The search for the Holy Grail takes a turn for the absurd and ludicrous when God charges King Arthur and his Knights of the Round Table to find the cup of Christ in the raucous musical, Spamalot, currently playing at the Omaha Community Playhouse.
This story, based off of the movie, Monty Python and the Holy Grail, is actually a natural fit for a musical thanks to the unique, nonsense humor of Monty Python. Since anything could, and often did, happen in Monty Python sketches, the thought of songs suddenly breaking out of nowhere seems like another day on the job for the Python crew. The script is sharp and witty and a fairly good translation of the film due to the fact that it was written by Python alum, Eric Idle, who also composed the music with John Du Prez.
Even if you have seen the film, the musical promises lots of surprises with new scenes and characters not present in the original movie. The flip side of this is that some of the classic moments of the film do not make it into the musical which may disappoint purists. The new material is very good for the most part, but some of it is actually based off of old Python sketches causing those particular jokes to feel a bit forced since they were gags meant for something other than this play’s source material.
The directing of Mark Robinson and Jeff Horger is excellent. This is a very high energy show and the pace never drags, slows, or pauses. It is also very well staged and the two directors have shaped some strong, sharp performances from their group of actors.
Nick Albrecht blasts a home run in his Playhouse debut in the role of King Arthur. Albrecht’s presence fills the theatre and his powerful baritone imbues Arthur with just the right blend of majesty, authority, and, dare I say, humility. It is easy to see why people would want to follow this Arthur as Albrecht seems like a natural leader. He also has a wry, subtle sense of humor best exemplified in numbers such as “Always Look on the Bright Side of Life” and “Knights of the Round Table” with the latter being a particular highlight due to his “dancing”. At the same time, Albrecht was also capable of fine dramatic moments with “Find Your Grail” and “I’m All Alone”.
Melanie Walters nearly swipes this show from the rest of the cast with her turn as the Lady of the Lake (as well as doing double duty as the show’s choreographer). Beginning as an otherworldly fairy who granted the sword, Excalibur, to Arthur, Ms Walter slowly morphs into a diva as her acting gets a little bigger each and every time she appears on stage, culminating in her big moment “Whatever Happened to My Part?” which is actually a massive gripe about her lack of stage time. And, heavens, can she sing! Aside from her featured number, Ms Walters’ nearly superhuman alto also belted out several variations of “The Song That Goes Like This” (once in a dead on mimicry of Bette Midler) that was a treat for the ears. Her performance alone is worth the price of admission and was one of the funniest performances of the season.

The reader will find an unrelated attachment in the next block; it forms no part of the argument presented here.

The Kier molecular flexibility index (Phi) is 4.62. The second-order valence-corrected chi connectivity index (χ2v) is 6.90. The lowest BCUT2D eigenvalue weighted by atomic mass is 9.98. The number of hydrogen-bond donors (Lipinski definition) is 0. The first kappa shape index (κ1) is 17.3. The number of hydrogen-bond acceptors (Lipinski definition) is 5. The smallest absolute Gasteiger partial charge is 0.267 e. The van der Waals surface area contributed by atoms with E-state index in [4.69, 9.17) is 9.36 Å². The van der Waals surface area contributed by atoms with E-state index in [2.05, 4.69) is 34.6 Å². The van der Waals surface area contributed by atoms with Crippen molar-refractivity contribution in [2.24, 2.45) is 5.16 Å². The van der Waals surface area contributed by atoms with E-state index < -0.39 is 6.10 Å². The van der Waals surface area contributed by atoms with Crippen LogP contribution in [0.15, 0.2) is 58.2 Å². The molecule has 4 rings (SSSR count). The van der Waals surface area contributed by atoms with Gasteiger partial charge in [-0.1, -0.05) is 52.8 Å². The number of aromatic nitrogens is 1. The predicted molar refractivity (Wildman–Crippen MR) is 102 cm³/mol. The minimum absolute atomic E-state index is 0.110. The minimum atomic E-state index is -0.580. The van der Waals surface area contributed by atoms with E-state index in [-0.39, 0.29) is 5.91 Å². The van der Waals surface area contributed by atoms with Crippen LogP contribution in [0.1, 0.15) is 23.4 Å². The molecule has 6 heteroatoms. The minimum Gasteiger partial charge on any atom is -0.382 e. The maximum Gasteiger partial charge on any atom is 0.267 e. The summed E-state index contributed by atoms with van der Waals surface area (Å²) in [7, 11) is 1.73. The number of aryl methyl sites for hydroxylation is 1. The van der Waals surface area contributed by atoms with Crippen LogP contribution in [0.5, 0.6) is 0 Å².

I would like to know where Matthias Jeske has been hiding because his is a phenomenal talent. Jeske is a marvelously versatile performer as he leaps between multiple characters in his Playhouse debut. So skillful and nuanced were Jeske’s changes in voice and body language that I found myself looking at my program several times and was stunned to discover that I was watching the same actor that I had only seen moments before. Whether he was the erudite, if slightly pompous, Historian, the imposing Knight who said Ni, or the land hungry, music despising king of Swamp Castle, Jeske could do no wrong in a stunning, tour de force performance. Jeske was equally impressive on the singing and dancing side of things with gut busting turns as Not Dead Fred in “I’m Not Dead Yet” and Sir Robin’s chief minstrel in “Brave Sir Robin”.
Other standouts in the cast were Zach Kloppenborg as the brutally violent, Sir Lancelot, who has his own secret (“His Name is Lancelot”) and the mercilessly funny French Taunter. Brian Preisman’s coconut clapping and laconic Patsy. Adam Hogston, whose cowardly Sir Robin joins the Knights because he wants to sing and dance and gets his chance in “You Won’t Succeed on Broadway”. Don Harris as the intelligent Sir Bedevere (channeling a little Bill Murray) and the widowed, lonely mother of Dennis/Sir Galahad. Ryan Pivonka as the acerbic Dennis who is transformed into the dashing Sir Galahad. Marcus Benzel who dominates the stage in an awesome cameo performance as the effeminate Prince Herbert.
Jim Boggess and his orchestra strike gold again with a precisely performed and spritely score. Steven Williams’ lighting and special effects add the right bit of atmosphere. Steve Wheeldon’s scenery dazzles as we roam from old castles to “very expensive forests”.
A few minor flaws were present in the night’s performance. There were sound issues on a few occasions and some of the dancers were slightly off at a couple of points. The duel between King Arthur and the Black Knight also needed some tidying. But these small quibbles are instantly forgotten in this hilarious and energetic romp.
Deep this show is not. It’s all about fun and entertaining the audience. Yet there is one deep thought prevalent in the show and that’s when Arthur refers to the quest for the Grail as a search for the Grail within ourselves or finding the one thing which makes us happy which all of the characters in this show are able to do. I found that quite profound and a valuable life lesson. So come see Spamalot for the moral lesson, but stay for the comedy. Just watch out for that rabbit. . .
Spamalot plays at the Omaha Community Playhouse through June 28. Showtimes are 7:30pm Wed-Sat and 2pm on Sundays. Tickets cost $40 for adults and $25 for students. Contact the box office at 402-553-0800 or visit www.omahaplayhouse.com The Omaha Playhouse is located at 6915 Cass St in Omaha, NE.